7. But I'm acting out of a deeply held religious conviction.
How would you feel if my deeply held religious conviction told me that blacks or Jews or women or Mormons shouldn't have equal rights? Your right to enact your religious conviction within the secular law of our society stops when that conviction tramples on someone else's civil rights. Moreover, "religion" is not a magic word that gives you license to hurt other people.
8. But there's no comparison between the the fight for equal rights that black people went through during the civil rights movement and what gay people are doing now.
Of course there is. Both are civil rights issues. The opponents of the black civil rights movement often argued that the separation of the races was ordained by God. And opponents of equality often boasted, then as now, that "the people" would never put up with this. They lost then, as you will lose very soon.
9. But we're not actually hurting anyone because gay people in California already have domestic partnerships--which is the same thing as marriage, minus the word.
It's not the same thing, and the religious leaders who told you it was were knowingly lying to you. (Isn't that a sin, by the way?) A vast number of rights afforded straight married people by organizations ranging from the IRS to health-insurance companies to private employers are denied to gay people in domestic partnerships.
10. Well, you're not going to win any friends by staging these protests.
The protests are not designed to win friends; they're designed to make our enemies aware that they can't use money to hurt us and expect to escape public notice, attention and condemnation. If you think that people should have the right to give large sums of money to campaigns secretly without ever being identified, well, I suppose you can try to get that passed via ballot initiative. Good luck.
Incidentally, we have plenty of friends, as you'll see when "Repeal 8" is on the ballot in 2010. When it passes, we hope you'll remember everything you've been saying for the last week about how "the people have spoken."
Thursday, November 13, 2008
Join The Impact - Protest for LGBT Rights!
The New York Protest march unfurled a hand-sewn banner by organizer Gilbert Baker while 1000s carried signs which read "Separation of Church and State" and "Tax the Mormon Church" and chants like "Straight. Gay. Black. White. Gay Marriage is a Civil Right." The protest started at the Mormon Church (of Latter Day Saints) at 125 Columbus Ave and with the aid of Norman Siegel; civil rights lawyer, we were able to march down Broadway to Columbus Circle.
It seems that with the growing media interest that this is snowballing into 'Stonewall on Steroids' with the inevitable March on Washington to Come perhaps in the Spring and predicted to bring out easily more than a million especially since the "Non-protester" types see the time to protect and fight for our Equal Rights and the same civil rights as others who can marry. Many gays believe that an Obama administration may be Hope for Change on Gay Legal Marriage and protecting Gay families.
The November 15th National Protest on Saturday is listed at http://www.jointheprotest.com as every city in the US mobilizes for the right to Gay Marriage and opposition to Proposition 8 which passed in California, as well as anti-Gay Marriage wins in Arizona and Florida.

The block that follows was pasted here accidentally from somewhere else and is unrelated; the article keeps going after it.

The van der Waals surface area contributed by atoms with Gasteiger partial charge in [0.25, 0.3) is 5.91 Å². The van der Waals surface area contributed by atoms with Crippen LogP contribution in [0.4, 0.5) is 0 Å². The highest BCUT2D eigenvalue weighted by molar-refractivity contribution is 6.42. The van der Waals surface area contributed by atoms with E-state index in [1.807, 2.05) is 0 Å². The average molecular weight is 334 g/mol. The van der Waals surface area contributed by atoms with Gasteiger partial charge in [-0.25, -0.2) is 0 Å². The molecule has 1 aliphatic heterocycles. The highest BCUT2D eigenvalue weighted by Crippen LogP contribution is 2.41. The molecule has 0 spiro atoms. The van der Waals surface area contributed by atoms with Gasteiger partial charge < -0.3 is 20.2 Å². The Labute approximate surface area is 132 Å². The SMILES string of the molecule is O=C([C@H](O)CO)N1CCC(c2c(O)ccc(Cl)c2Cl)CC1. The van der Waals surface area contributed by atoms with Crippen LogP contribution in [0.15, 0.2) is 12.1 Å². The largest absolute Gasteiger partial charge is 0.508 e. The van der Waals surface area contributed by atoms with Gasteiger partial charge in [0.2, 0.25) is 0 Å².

BAR coverage of the post-election problems, upcoming protests, and previous ones, including Sacramento.
Videos and pics of the New York protest at the wonderful JoeMyGod and KnuckleCrack's sites.
Some people aren't waiting for the Saturday National Protest against Proposition 8.
Thursday Nov. 13
11am - Riverside, CA - UC Riverside - Bell Tower
4:30pm - Irvine, CA - UC Irvine - Campus & Culver Drive
Friday Nov. 14
11:30am - San Diego, CA - UC San Diego - 9450 Gillman Drive
5pm - Hermosa Beach, CA - Hermosa Beach Pier
7pm - Los Angeles - UCLA Bruin Plaza
Saturday, November 15th
10:30 AM Pacific Time
(1:30 PM Eastern / 12:30 PM Central / 11:30 PM Mountain)
San Francisco Protest Details
San Jose, CA
Santa Barbara, CA
Eureka/Humboldt County, CA
Orange County, CA
Santa Rosa, CA
Long Beach, CA
San Luis Obispo, CA
Palm Springs, CA
San Diego, CA
The Saturday protests are ALL across the country, even Marquette, Michigan and Oklahoma City. Goodness!
Hank Wilson, 61.
We lost one of the great activists of our time last week.
Hank Wilson died after decades of serving the community, in so many ways. HERE's an obit feature in the Chronicle. At least he lived to see Obama elected, which, I'm told, he enjoyed. His spirit is smiling over all the thousands and thousands of new activists born in the past week.
I don't care how silly any rightwinger or cynical gay thinks we are. This bitchslap really woke up a lot of complacent people, and it's just starting.
Visit Stop8.org for lots of updates, links and info.
Monday, November 10, 2008
Some clips I shot last Saturday at the Prop 8 protest Nov. 7.
A couple explains their predicament:
Author Simon Sheppard weighs in:
A MUNI worker gives us his honk of approval. (Apologies to all commuters.)
Hunks for Equality! "Out of the bars and into the streets!" A classic, but it didn't work so well in the Castro, where the march ended.
Still, it unleashed a new generation of activists, who, with all their new gadgets, seem to have their collective act together. I'd estimte 50,000 participants statewide.
Of course that's not more than the alleged 500,000 that tipped the scale, temporarily, against us. But there's a reason I wore my mighty Mouse T-shirt that night. The meek shall inherit the earth, by any means necessary.